Marine management affects the invasion success of a non-native species in a temperate reef system in California, USA.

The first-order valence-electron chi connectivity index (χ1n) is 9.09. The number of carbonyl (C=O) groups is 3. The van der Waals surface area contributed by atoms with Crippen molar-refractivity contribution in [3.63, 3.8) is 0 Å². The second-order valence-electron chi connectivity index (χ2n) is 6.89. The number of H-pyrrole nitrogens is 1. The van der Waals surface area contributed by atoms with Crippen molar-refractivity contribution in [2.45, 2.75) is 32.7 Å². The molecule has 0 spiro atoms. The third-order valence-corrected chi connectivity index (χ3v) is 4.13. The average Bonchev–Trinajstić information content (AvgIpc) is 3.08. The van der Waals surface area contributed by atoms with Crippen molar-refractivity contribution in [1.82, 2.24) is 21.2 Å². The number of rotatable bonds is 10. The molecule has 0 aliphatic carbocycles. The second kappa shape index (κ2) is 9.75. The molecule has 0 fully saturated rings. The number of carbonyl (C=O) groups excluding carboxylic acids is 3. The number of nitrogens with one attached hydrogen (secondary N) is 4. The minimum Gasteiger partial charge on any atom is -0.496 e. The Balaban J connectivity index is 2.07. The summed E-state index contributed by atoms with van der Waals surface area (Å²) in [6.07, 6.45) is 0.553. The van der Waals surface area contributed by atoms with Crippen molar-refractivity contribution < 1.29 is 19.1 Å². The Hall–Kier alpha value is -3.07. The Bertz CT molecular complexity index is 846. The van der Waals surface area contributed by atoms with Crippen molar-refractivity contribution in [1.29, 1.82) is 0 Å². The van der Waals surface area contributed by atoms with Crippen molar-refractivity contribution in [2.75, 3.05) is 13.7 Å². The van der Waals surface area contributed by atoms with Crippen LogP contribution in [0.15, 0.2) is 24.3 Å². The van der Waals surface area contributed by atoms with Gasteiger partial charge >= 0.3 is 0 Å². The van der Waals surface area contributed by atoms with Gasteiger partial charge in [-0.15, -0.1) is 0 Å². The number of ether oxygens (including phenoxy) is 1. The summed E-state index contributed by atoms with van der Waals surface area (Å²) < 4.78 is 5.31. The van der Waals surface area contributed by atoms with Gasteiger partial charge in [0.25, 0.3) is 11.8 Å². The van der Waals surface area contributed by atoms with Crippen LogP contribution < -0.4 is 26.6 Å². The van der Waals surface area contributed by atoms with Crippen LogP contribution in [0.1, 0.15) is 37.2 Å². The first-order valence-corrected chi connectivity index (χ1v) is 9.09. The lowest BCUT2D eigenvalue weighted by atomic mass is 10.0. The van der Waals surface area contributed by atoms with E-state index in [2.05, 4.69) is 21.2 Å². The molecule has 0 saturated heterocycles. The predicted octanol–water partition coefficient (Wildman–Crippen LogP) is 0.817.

Despite promises that 'healthy' marine systems show increased resilience, the effects of ecosystem management strategies on invasion success in marine systems is still unclear. We show that resistance to the invasive alga, Sargassum horneri, in a temperate reef system occurs through alternate mechanisms in different ecosystem states. In an old marine protected area (MPA), invasion of S. horneri was suppressed, likely due to competitive pressure from native algae, resulting from protection of urchin predators. In a nearby fished urchin barren, invasion of S. horneri was also suppressed, due to herbivory by urchins whose predators are fished. Within newer MPAs with intermediate levels of interacting species, S. horneri was abundant. Here, neither competition from native algae nor herbivory was sufficient to prevent invasion. We confirm that invasion in marine systems is complex and show that multiple mechanisms in single systems must be considered when investigating biotic resistance hypotheses.